On the demand side, Massachusetts is encouraging insurers to continue offering tiered and limited network products, which require enrollees to pay more to access care at more expensive institutions. It also requires insurers to be able to tell consumers the amount of their cost sharing for any medical service at any institution, in real time. On the supply side, the Massachusetts legislation supports the transition away from fee-for-service reimbursement and towards alternative payment systems that reward quality more than quantity. This transition is required for public payers in the first 5 years, and private payers are expected to follow.
There are a number of other cost control mechanisms in place to support these larger initiatives. Medical malpractice was reformed to encourage greater use of disclosure-and-offer systems. Simplified referral processes were enacted to reduce administrative costs. Prevention and wellness and primary care initiatives motivate clinicians and medical institutions to invest in the long-term health of a patient. Data gathering and sharing is strongly supported, for both clinical and monitoring purposes. And sunshine is brought into the murky world of provider and insurer consolidation.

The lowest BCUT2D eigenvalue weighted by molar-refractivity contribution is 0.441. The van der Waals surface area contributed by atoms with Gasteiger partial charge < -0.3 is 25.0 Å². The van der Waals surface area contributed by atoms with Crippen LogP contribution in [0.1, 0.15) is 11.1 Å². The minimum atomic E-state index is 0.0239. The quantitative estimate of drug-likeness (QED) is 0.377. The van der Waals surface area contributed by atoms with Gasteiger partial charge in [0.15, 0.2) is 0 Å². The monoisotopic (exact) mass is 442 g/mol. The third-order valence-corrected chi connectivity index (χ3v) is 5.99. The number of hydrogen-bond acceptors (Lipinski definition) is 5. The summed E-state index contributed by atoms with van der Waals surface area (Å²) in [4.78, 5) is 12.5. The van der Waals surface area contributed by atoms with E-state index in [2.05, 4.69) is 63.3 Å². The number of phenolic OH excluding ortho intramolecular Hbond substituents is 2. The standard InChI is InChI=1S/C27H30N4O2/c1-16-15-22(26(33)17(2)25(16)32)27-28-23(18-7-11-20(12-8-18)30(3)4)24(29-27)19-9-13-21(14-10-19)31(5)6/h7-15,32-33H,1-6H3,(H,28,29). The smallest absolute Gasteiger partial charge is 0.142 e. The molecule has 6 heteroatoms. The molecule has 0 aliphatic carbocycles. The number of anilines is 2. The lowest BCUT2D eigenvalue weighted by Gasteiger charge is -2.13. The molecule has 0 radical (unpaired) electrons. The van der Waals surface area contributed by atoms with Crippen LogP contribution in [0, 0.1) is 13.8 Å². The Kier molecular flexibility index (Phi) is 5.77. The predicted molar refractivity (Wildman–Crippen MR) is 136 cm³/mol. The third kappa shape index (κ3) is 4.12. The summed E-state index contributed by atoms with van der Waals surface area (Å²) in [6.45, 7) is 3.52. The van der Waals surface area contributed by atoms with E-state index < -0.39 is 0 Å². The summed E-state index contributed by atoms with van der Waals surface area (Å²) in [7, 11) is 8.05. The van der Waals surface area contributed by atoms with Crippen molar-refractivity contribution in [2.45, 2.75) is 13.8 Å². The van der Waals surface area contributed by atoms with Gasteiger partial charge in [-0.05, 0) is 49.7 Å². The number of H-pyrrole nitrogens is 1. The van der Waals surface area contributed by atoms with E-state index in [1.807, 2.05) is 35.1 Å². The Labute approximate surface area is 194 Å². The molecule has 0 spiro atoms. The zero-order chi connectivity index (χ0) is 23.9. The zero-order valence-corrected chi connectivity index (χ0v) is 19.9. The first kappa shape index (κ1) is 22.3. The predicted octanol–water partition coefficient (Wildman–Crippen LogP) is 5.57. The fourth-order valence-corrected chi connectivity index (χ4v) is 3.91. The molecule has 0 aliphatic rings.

This summer, the release of cost data for 2013 will provide the first signs of whether cost growth is slowing in the Commonwealth. Preliminary indications are that the target will have been met. Indeed, the largest health system in the state just recently agreed to limit its rate of cost increases to no more than the rate of inflation—far below the projected rate of economic growth. Complaints by insurers and health systemsan important measure of success, are minimal, and there is no effort to repeal the law. Perhaps Massachusetts is less confrontational than the nation—or perhaps Massachusetts displays a style of health reform that the nation might emulate.
All of which raises a key question: in 5 years, will the nation once again follow the lead of Massachusetts? We do not know the answer to this. Optimistic starts can turn sour, just as poor starts can be reversed.
But in the broader scheme, the nation will have much to learn in the next few years. Between experiments in Massachusetts and those in virtually every other state, we should have a much better sense about how to tame the health care tiger. Maybe it is not so bad if the federal government is stuck in neutral for a while.
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David Cutler, PhD David Cutler, PhD, is the Otto Eckstein Professor of Applied Economics in the Department of Economics and holds secondary appointments at the Kennedy School of Government and the School of Public Health at Harvard University...